Parliament blocks no-deal Brexit, pound advances
The Brexit process continues to dominate headlines. The House of Commons voted by the narrowest of margins (313-312) to force Theresa May to ask the EU for an extension beyond April 12. Lawmakers, not the government, will decide the length of the delay, subject to the EU’s approval. The pound advanced, as the probability of a no-deal outcome may have declined a little in the eyes of investors, though the magnitude of the move was smaller than what has become the norm on Brexit news.
For now, market attention remains on the May-Corbyn talks that will continue today. In particular, it will be interesting – and potentially beneficial for the pound – to see whether May finally shows some flexibility on the prospect of a permanent customs union. That would be anathema to several die-hard Brexiteers in her party, as it would prevent the UK from striking its own free trade deals with other nations, but it would solve the thorny issue of the Irish border, and likely provide her with enough votes to push the deal through. Even the DUP hinted it could be ‘open’ to a customs union yesterday.
Stocks extend winning streak as trade optimism lingers
US equity markets recorded modest gains, with the benchmark S&P 500 index (+0.21%) closing at a fresh six-month high. Meanwhile, the Nasdaq Composite (+0.60%) outperformed, rapidly approaching its all-time peak. Optimism that a trade deal is looming continues to ride high, with the latest reports suggesting that Washington will allow Beijing until 2025 to meet many of the agreed commitments. However, disagreements on intellectual property protection and the enforcement mechanism of a deal remain unsolved. Top-level negotiations will continue today in the American capital, and markets will likely take their cue from any remarks pointing to progress, or the lack thereof.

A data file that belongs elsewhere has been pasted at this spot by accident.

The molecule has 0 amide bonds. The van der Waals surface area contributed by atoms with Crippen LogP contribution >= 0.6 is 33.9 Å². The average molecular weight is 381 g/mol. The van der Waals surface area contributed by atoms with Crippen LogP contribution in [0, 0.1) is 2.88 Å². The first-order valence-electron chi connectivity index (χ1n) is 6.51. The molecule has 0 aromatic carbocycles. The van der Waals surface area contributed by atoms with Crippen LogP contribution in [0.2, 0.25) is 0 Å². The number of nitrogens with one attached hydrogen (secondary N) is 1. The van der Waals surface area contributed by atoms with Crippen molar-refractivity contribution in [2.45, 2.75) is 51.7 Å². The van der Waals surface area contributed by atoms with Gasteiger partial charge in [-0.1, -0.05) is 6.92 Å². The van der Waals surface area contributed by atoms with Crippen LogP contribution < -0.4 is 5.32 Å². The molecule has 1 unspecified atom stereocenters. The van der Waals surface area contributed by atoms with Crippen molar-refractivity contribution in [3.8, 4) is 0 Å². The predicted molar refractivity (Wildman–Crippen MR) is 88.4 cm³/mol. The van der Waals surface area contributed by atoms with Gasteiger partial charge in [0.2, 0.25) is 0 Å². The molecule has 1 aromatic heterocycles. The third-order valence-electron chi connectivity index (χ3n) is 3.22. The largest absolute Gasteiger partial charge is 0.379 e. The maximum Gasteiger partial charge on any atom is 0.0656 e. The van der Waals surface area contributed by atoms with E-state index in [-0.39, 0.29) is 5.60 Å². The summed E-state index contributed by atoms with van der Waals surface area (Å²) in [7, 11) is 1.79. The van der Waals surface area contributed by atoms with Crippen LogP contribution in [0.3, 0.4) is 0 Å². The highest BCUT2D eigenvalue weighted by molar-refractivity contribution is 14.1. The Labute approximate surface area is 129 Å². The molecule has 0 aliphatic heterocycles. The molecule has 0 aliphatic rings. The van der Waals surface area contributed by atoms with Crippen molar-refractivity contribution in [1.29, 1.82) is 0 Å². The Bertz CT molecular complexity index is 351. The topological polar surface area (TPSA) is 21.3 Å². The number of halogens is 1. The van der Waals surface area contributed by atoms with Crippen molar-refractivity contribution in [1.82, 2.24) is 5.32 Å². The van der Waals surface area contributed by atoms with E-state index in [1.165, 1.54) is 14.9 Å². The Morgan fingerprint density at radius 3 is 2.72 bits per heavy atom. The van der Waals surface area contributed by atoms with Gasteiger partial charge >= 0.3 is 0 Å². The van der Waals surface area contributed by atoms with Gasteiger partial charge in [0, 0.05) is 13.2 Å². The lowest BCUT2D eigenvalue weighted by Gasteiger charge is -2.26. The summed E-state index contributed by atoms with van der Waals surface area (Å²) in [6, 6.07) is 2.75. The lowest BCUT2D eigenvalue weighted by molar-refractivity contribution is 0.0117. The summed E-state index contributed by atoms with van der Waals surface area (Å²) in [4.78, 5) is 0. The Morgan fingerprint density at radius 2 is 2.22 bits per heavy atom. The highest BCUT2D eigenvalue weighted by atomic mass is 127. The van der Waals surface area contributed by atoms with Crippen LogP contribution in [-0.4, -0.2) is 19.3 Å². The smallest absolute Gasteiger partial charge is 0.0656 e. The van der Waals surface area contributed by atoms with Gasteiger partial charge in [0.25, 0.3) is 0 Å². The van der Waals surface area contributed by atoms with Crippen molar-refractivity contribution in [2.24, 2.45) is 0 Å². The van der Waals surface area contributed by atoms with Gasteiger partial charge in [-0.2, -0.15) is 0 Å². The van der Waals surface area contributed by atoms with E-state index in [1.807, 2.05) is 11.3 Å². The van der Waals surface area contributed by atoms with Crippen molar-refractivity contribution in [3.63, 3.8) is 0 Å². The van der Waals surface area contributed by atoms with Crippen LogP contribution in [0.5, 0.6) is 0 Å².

In the broader picture, while there may still be some more upside in store for risky assets if the two sides continue to play up the likelihood of a deal, it is becoming increasingly clear that investors have already priced in a positive outcome to a large extent. Stocks are now near all-time highs amid a barrage of optimistic trade headlines in recent months, with significant help from ‘cautious’ central banks as well, no doubt. The bottom line is that markets largely expect a deal already, which implies relatively limited upside in case one materializes, but perhaps significant downside if this narrative changes.
Coming up: ECB minutes and Fed-speak
The economic calendar is light on Thursday, with the most noteworthy release being the minutes from the latest ECB meeting, at 11:30 GMT. That was the gathering where the central bank ‘shocked’ markets by pushing back the timing of its first rate hike, on top of announcing new ultra-cheap loans for commercial banks. Hence, it’s reasonable to expect a relatively dovish tone in these minutes, underscoring policymakers’ concerns around growth. In any case, considering the upward revisions in the final Eurozone PMIs for March yesterday, investors may prefer to wait until next week’s ECB meeting before they draw clear conclusions about the outlook for policy, and by extent for the euro.
In the US, we will hear from three Fed officials: Williams (13:00 GMT), as well as Mester and Harker, both at 17:00 GMT.
In Canada, the Ivey PMI for March is due out.